The Imperial Kitchen
The importance of culinary art for the Ottoman Sultans is evident to every visitor of Topkapì Palace. The huge kitchens were housed in several buildings under ten domes. By the 17th century, some thirteen hundred kitchen staff were housed in the Palace. Hundreds of cooks, specializing in different categories of dishes such as soups, pilafs, kebaps, vegetables, fish, breads, pastries, candy and helva, syrup and jams and beverages, fed as much as ten thousand people a day, and in addition, sent trays of food to others in the City as a royal favor.
The importance of food has been also evident in the structure of the Ottoman military elite, the Janissaries. The commanders of the main divisions were known as the Soupmen, other high ranking officers were the Chief Cook, Scullion, Baker, and Pancake Maker, though their function had little to do with these titles. The huge cauldron used to make pilaf had a special symbolic significance for the Janissaries, as the central focus of each division. The kitchen was also the centre of politics, for whenever the Janissaries demanded a change in the Sultan's Cabinet, or the head of a grand vizier, they would overturn their pilaf cauldron. "Overturning the couldron," is an expression still used today to indicate a rebellion in the ranks.
It was in this environment that hundreds of the Sultans' chefs, who dedicated their lives to their profession, developed and perfected the dishes of the Turkish Cuisine, which was then adopted by the kitchens of the provinces ranging from the Balkans to Southern Russia, reaching Northern Africa. Istanbul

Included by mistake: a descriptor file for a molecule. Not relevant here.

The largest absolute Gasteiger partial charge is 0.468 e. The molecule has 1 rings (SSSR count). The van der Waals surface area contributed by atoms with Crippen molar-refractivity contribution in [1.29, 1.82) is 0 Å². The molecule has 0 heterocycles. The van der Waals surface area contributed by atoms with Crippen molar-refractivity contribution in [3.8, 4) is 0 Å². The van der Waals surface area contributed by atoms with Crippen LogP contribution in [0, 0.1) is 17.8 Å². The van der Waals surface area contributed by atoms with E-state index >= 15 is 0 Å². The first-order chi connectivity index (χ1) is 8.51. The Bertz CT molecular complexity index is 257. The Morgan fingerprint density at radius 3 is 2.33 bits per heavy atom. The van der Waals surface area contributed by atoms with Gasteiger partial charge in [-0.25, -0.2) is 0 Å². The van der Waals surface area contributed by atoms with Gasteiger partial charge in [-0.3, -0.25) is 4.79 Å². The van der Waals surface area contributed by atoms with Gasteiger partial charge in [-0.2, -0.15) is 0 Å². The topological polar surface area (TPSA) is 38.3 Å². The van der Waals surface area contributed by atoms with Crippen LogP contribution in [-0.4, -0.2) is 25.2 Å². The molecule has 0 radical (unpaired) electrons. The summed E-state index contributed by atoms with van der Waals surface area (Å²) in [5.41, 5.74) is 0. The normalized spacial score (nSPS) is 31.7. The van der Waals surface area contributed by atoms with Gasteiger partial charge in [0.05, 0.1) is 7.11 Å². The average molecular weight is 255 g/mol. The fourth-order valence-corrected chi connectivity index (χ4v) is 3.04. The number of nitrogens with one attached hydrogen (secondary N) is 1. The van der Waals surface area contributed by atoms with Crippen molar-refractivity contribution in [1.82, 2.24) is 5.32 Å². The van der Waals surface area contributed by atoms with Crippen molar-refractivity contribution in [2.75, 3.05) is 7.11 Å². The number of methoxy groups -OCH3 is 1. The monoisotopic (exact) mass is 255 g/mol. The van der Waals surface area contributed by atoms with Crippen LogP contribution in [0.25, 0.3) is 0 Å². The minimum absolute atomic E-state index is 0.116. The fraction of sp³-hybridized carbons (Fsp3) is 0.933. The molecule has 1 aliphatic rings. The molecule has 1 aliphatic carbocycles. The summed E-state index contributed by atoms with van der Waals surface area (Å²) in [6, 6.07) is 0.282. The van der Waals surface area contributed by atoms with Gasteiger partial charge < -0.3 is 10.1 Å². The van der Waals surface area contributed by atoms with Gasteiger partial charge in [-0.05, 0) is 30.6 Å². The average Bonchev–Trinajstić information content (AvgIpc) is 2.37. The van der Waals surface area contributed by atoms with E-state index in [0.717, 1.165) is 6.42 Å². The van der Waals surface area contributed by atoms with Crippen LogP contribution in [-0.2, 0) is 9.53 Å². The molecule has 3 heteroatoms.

was the capital of the world and had all the prestige, so that its ways were imitated. At the same time, it was supported by an enormous organization and infrastructure which enabled all the treasures of the world to flow into it. The provinces of the vast Empire were integrated by a system of trade routes with refreshing caravanserais for the weary merchants and security forces. The Spice Road, the most important factor in culinary history, was under the full control of the Sultan. Only the best ingredients were allowed to be traded under the strict standards established by the courts.
Guilds played an important role in the development and sustenance of the Cuisine. These included the hunters, the fishermen, the cooks, the kebab cooks, bakers, butchers, cheese makers and yogurt merchants, pastry chefs, pickle makers and sausage merchants. All of the principal trades were believed to be sacred, and each guild traced its patronage to the Prophets and Saints. The guilds prevailed in pricing and quality control. They displayed their products and talents in spectacular floats driven through Istanbul streets during special occasions, such as the circumcision festivities for the Crown Prince or religious holidays.
Following the example of the Palace, all of the grand Ottoman houses boasted elaborate kitchens and competed in preparing feasts for each other as well as the general public. In fact, in each neighbourhood, at least one household would open its doors to anyone who happened to stop by for dinner during the holy month of Ramadan, or during other festive occasions. And this is how the traditional Cuisine evolved and spread, even to the most modest corners of the country.